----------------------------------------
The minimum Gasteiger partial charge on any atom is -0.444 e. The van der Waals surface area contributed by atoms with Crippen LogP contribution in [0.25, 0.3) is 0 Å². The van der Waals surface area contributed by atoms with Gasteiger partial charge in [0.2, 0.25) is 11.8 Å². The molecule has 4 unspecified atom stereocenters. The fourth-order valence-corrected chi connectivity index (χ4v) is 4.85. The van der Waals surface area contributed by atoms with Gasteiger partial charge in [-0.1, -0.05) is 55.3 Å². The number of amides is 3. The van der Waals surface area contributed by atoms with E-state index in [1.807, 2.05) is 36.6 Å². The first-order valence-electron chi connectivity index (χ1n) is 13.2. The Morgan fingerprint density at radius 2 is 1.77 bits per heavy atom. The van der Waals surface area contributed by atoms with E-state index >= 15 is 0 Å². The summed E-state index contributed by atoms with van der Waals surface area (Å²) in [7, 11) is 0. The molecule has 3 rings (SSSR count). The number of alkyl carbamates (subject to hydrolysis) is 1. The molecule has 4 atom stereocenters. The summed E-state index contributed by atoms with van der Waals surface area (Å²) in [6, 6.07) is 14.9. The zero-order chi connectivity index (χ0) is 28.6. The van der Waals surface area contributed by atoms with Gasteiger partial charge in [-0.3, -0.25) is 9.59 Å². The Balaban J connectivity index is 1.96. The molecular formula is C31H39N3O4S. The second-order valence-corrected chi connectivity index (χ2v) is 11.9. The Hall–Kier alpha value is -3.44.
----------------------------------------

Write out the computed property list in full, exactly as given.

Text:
The minimum Gasteiger partial charge on any atom is -0.444 e. The van der Waals surface area contributed by atoms with Crippen LogP contribution in [0.25, 0.3) is 0 Å². The van der Waals surface area contributed by atoms with Gasteiger partial charge in [0.2, 0.25) is 11.8 Å². The molecule has 4 unspecified atom stereocenters. The fourth-order valence-corrected chi connectivity index (χ4v) is 4.85. The van der Waals surface area contributed by atoms with Gasteiger partial charge in [-0.1, -0.05) is 55.3 Å². The number of amides is 3. The van der Waals surface area contributed by atoms with E-state index in [1.807, 2.05) is 36.6 Å². The first-order valence-electron chi connectivity index (χ1n) is 13.2. The Morgan fingerprint density at radius 2 is 1.77 bits per heavy atom. The van der Waals surface area contributed by atoms with E-state index >= 15 is 0 Å². The summed E-state index contributed by atoms with van der Waals surface area (Å²) in [7, 11) is 0. The molecule has 3 rings (SSSR count). The number of alkyl carbamates (subject to hydrolysis) is 1. The molecule has 4 atom stereocenters. The summed E-state index contributed by atoms with van der Waals surface area (Å²) in [6, 6.07) is 14.9. The zero-order chi connectivity index (χ0) is 28.6. The van der Waals surface area contributed by atoms with Gasteiger partial charge in [-0.3, -0.25) is 9.59 Å². The Balaban J connectivity index is 1.96. The molecular formula is C31H39N3O4S. The second-order valence-corrected chi connectivity index (χ2v) is 11.9. The Hall–Kier alpha value is -3.44.